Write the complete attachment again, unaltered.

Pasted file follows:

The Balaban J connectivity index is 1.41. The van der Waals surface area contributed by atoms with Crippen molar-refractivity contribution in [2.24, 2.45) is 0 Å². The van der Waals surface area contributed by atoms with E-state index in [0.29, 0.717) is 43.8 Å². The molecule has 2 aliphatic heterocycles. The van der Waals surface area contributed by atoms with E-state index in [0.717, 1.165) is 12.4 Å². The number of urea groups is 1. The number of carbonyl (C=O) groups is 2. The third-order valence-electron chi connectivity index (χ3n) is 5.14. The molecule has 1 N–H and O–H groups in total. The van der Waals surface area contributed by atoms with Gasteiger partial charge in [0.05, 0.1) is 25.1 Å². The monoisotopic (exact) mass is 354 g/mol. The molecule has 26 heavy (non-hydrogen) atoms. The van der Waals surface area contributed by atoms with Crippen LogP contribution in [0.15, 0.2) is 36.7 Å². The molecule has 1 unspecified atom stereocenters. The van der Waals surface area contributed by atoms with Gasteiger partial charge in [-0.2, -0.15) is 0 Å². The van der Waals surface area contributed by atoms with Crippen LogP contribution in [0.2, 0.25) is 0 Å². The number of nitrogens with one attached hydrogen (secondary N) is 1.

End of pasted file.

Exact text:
The Balaban J connectivity index is 1.41. The van der Waals surface area contributed by atoms with Crippen molar-refractivity contribution in [2.24, 2.45) is 0 Å². The van der Waals surface area contributed by atoms with E-state index in [0.29, 0.717) is 43.8 Å². The molecule has 2 aliphatic heterocycles. The van der Waals surface area contributed by atoms with E-state index in [0.717, 1.165) is 12.4 Å². The number of urea groups is 1. The number of carbonyl (C=O) groups is 2. The third-order valence-electron chi connectivity index (χ3n) is 5.14. The molecule has 1 N–H and O–H groups in total. The van der Waals surface area contributed by atoms with Gasteiger partial charge in [0.05, 0.1) is 25.1 Å². The monoisotopic (exact) mass is 354 g/mol. The molecule has 26 heavy (non-hydrogen) atoms. The van der Waals surface area contributed by atoms with Crippen LogP contribution in [0.15, 0.2) is 36.7 Å². The molecule has 1 unspecified atom stereocenters. The van der Waals surface area contributed by atoms with Gasteiger partial charge in [-0.2, -0.15) is 0 Å². The van der Waals surface area contributed by atoms with Crippen LogP contribution in [0.2, 0.25) is 0 Å². The number of nitrogens with one attached hydrogen (secondary N) is 1.